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The House was expected to vote on the Foreign Aid Transparency and Accountability Act of 2012 (H.R. 3159) this week but didn't quite get to it before concluding business. The legislation, sponsored by Rep. Ted Poe (R-TX), requires standard monitoring and evaluation across all US foreign aid agencies and would make the Foreign Assistance Dashboard a lasting—and required—tool to track US aid spending. While legislators won’t get another chance to vote on it until after the Christmas holiday, here’s what it could mean if Congress approves the bill before the end of the year.

HR 3159 -- Foreign Aid Transparency and Accountability Act of 2012

Sponsor: Ted Poe (R-Texas)

Official Title: A bill to direct the president, in consultation with the Department of State, United States Agency for International Development, Millennium Challenge Corporation and the Department of Defense, to establish guidelines for United States foreign assistance programs, and for other purposes.

Cosponsors: 56 Total (28 Democrats, 28 Republicans)

Better M&E: USAID and the MCC are leading the way with new evaluation policies, but there is no standard for the more than twenty other agencies delivering foreign aid to monitor and evaluate their programs. To fix this, the bill requires the president to establish a set of uniform interagency guidelines with measurable goals, performance metrics, and monitoring and evaluation plans. It also establishes a clearinghouse for this information and makes evaluation reports accessible in a public database.

More Transparency: The administration set up the Foreign Assistance Dashboard as a one-stop-shop to share data on all US foreign aid spending. It also issued guidance on when and how agencies should report to the website. H.R. 3159 makes the Foreign Assistance Dashboard a permanent fixture, requiring all US foreign aid agencies to report quarterly updates to the online database. Interestingly, the bill doesn’t require security assistance to be reported to the dashboard (over $8 billion or roughly 17% of the 150 account in FY2011), but does require other aid data, including country assistance strategies, annual budget documents, congressional budget justifications and general budget reporting.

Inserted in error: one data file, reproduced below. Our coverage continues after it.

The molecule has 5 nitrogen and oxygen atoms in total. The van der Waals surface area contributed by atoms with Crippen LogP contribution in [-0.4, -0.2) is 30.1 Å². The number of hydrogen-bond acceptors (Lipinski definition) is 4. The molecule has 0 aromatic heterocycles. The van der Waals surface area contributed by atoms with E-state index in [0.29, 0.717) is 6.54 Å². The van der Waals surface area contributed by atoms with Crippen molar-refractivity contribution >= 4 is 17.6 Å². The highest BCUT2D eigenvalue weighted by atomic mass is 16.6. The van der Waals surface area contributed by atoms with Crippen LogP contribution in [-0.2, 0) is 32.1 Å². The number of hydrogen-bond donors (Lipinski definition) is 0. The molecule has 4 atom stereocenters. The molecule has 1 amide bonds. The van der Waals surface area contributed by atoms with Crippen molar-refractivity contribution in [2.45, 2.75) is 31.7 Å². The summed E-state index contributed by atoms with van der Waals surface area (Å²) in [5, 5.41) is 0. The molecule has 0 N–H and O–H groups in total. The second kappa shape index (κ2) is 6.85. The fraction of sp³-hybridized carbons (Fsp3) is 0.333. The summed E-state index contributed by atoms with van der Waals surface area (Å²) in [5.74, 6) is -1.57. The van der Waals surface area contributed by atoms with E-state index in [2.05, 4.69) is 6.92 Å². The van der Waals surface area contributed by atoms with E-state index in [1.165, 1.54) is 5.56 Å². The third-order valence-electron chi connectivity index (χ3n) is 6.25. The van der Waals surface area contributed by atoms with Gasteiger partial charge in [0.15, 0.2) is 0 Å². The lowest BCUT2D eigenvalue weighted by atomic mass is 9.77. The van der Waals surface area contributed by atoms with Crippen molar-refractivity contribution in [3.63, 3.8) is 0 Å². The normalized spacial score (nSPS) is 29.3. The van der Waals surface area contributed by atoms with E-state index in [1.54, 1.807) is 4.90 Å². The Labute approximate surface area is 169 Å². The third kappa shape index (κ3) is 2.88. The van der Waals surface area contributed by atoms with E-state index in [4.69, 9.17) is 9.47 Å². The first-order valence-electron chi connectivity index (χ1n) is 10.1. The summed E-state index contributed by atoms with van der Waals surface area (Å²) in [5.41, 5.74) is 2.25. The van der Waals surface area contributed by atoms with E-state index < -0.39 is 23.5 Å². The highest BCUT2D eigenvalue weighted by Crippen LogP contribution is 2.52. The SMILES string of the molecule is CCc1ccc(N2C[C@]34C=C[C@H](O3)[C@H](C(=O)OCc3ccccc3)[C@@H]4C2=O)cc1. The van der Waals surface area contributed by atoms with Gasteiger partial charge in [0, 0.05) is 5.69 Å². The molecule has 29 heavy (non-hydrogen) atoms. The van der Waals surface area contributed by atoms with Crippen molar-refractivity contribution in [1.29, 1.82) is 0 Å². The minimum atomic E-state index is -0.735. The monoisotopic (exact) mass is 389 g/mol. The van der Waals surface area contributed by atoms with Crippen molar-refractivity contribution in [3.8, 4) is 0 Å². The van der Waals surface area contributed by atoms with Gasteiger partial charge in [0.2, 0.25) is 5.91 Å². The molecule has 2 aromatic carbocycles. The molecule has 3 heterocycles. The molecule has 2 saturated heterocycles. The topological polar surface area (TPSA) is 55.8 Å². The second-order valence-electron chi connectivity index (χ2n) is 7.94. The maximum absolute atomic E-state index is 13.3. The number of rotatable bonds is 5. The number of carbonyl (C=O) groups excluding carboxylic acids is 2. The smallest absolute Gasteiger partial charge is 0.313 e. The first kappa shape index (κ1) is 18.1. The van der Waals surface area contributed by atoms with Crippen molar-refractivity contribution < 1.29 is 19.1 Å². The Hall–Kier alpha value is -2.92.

Why might the legislation be a good thing? For starters, it codifies some of the administration’s no-brainer aid reforms (better data on where aid is invested and the results). It would also be a big win for bipartisan aid efforts in Congress (with 28 Democrat and 28 Republican cosponsors in the House) and would signal a constructive partnership between the executive branch and Congress on aid reform—something that will be needed in the next Congress, too.

The House won’t pass the bill until next week at the earliest with only a few days left in the congressional calendar. Assuming this happens, the quickest path to make it law before the end of session would be for Sen. Richard Lugar (R-IN) to take on the House-approved version in full and move for a unanimous consent vote in the Senate. If this happens before January, the bill will become law. If not, the process starts all over again next year.